I started to bold the best bits of that and then realized I'd highlighted the whole thing.
Friedman did the writeup when Rivals moved Roseboro up 37 spots to his current, lofty perch in their rankings; it's safe to say he doesn't think of Roseboro's "tweener" status as an issue:
Roseboro is a defensive end in a defensive tackle's body and that's a good thing. He has the explosiveness and nose for the ball one hopes for in a defensive end and the size of a defensive tackle. Roseboro has the natural ability to play with good leverage as well. This helps him anchor down against the run.
Wait, stop the presses. Did a recruiting analyst just say, in essence, that a lineman plays with good natural pad level? If you weren't sold on him by now, that should seal it.
Roseboro doesn't just play on the defensive line for Lincolnton; he also gets a fair number of snaps as a jumbo running back, and even a few at tight end. ESPN's Gerry Hamilton took in a Lincolnton practice last month and posted several Vines of Roseboro looking very good in drills. His second rep at running back in the Oklahoma drill produced an "I be like dang" moment:
I be like dang.
Roseboro chose Michigan from a final six that also included Alabama, Clemson, North Carolina, NC State, and Tennessee. He also held offers from Auburn, Boston College, Duke, Florida, Georgia, Georgia Tech, Illinois, Kentucky, Louisville, LSU, Miami (YTM), Michigan State, Missouri, Nebraska, Notre Dame, Ohio State, Penn State, South Carolina, Syracuse, UCLA, Texas, Virginia, Virginia Tech, Wake Forest, and West Virginia.
Roseboro is the only prospect in the Rivals era (2002-present) to earn a rating higher than two stars coming out of Lincolnton High School. In fact, just one Lincolnton prospect in that span got ranked: 2008 two-star corner CJ Wilson, who went on to be a standout four-year starter at NC State; Wilson went undrafted in 2013 but landed on the Chicago Bears practice squad.
Lincolnton plays in North Carolina's second-smallest football classification (2A) out of four total. Last season, they bowed out of the state playoffs in the quarterfinals.
Roseboro's posted some eye-popping numbers thus far in his high school career. His aforementioned freshman stats: 107 tackles, seven sacks, and 12 TFLs, en route to a state title game appearance. As a sophomore, he again recorded 107 tackles to go along with 30(!) TFLs, eight sacks, four forced fumbles, and four fumble recoveries. Last season, he tallied 128 tackles, 26 TFLs, 11 sacks, and seven pass breakups, per Scout. Needless to say, he's been quite productive at the high school level.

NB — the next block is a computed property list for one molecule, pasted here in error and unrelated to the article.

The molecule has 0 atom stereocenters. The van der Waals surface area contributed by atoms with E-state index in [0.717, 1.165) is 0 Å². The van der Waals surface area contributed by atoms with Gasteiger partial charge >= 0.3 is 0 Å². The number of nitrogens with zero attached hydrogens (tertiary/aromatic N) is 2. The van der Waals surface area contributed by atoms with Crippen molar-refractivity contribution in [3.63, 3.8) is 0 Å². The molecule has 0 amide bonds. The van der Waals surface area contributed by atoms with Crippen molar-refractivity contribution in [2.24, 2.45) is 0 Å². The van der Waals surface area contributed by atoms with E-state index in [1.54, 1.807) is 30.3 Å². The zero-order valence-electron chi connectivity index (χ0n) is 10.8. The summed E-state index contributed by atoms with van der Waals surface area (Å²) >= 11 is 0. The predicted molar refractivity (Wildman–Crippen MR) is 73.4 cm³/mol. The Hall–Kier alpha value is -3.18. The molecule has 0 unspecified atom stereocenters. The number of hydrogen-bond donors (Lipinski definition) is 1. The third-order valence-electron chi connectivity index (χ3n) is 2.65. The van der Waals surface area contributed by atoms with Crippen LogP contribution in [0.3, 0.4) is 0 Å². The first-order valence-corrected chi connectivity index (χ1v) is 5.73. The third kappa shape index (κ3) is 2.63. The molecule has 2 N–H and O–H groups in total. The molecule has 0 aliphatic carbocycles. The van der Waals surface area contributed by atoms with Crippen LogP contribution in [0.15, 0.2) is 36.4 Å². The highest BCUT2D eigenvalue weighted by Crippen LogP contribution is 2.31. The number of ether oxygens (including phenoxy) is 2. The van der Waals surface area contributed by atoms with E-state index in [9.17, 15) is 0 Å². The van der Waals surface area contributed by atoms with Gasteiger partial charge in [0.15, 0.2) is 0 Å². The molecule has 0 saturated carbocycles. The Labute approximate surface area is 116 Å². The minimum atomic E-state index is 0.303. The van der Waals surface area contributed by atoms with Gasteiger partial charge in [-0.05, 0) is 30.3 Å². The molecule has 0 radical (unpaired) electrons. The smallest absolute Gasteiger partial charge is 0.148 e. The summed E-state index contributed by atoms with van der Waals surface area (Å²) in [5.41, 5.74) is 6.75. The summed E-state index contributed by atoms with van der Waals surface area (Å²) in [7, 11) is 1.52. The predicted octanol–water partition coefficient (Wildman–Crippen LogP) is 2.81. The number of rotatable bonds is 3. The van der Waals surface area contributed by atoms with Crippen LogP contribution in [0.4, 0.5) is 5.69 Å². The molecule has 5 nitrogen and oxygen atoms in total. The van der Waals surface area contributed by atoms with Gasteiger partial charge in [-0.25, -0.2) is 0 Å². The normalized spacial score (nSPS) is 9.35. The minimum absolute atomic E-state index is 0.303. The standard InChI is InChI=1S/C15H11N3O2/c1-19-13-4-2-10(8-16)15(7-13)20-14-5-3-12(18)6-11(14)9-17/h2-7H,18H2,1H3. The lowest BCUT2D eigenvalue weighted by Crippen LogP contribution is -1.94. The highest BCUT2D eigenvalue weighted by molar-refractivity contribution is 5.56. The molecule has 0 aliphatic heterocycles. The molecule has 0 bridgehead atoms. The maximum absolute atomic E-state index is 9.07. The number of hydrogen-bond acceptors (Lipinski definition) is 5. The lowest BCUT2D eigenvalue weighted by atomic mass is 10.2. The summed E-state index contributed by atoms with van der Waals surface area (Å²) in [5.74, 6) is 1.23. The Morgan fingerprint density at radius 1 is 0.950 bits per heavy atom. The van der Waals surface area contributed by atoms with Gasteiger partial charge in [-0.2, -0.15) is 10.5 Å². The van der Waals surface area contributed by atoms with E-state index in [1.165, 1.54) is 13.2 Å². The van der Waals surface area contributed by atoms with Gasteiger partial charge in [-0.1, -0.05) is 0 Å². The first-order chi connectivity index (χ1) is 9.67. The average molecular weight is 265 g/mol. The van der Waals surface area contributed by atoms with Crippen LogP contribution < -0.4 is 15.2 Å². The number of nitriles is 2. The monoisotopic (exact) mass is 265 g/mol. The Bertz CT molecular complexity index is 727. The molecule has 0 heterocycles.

FAKE 40 TIME
ESPN lists an electronic time of 5.36 seconds, which gets zero FAKEs. He also recorded a 4.90-second 20-yard shuttle and a vertical leap of 25 inches—he's more explosive in short areas than he is fast, which is just fine for a defensive lineman. The film below shows he doesn't lack the requisite quickness to be an impact player.
These were quite misleadingly labeled "Sophomore All-American" highlights on Hudl, but they contain junior clips, and unlike the video I posted yesterday they have the handy circle around Roseboro before each play.
You can find single-game cut-ups from his sophomore season and a few clips from his freshman year on his Hudl page.
A short local news feature that accompanies one of those "about me" Q&As shows Roseboro moving around an impressive amount of weight. I'd embed the video but it autoplays; it's worth watching just to hear Roseboro's Carolina drawl.
PREDICTION BASED ON FLIMSY EVIDENCE
I fully expect Roseboro to start his career as a strongside DE, not only due to the quickness he displays for a player his size, but because of the depth chart at that spot: when he arrives in 2015, only Taco Charlton and Henry Poggi—who was recruited as a three-tech—will remain at that spot as the roster currently stands. He's got the size to play right away, and Michigan may very well need that to happen.
Down the road, his positional future depends on how well he can maintain his athleticism while being in a college strength program. Ideally, he's a monster of an SDE. Perhaps more realistically, he's a defensive tackle that can slide to the edge when Michigan needs a bigger line on the field.
UPSHOT FOR THE REST OF THE CLASS
By our count, Michigan now has just one open scholarship slot remaining, though normal attrition should see that number increase to four or so. Roseboro fills a huge need as a guy who can play either SDE or three-tech, so the coaches can turn their attention to a few remaining priority recruits. CA WDE Keisean Lucier-South, LA WDE Jalen Bates, IN OLB Asmar Bilal, UT OLB Osa Masina, DC CB Marcus Lewis, and NY TE Tyrone Wheatley Jr. are some of the top options left on the board with serious stated interest in Michigan; five-star CA CB Iman Marshall should be mentioned here as well, though it'd be a major surprise if U-M managed to pull him in from the West Coast.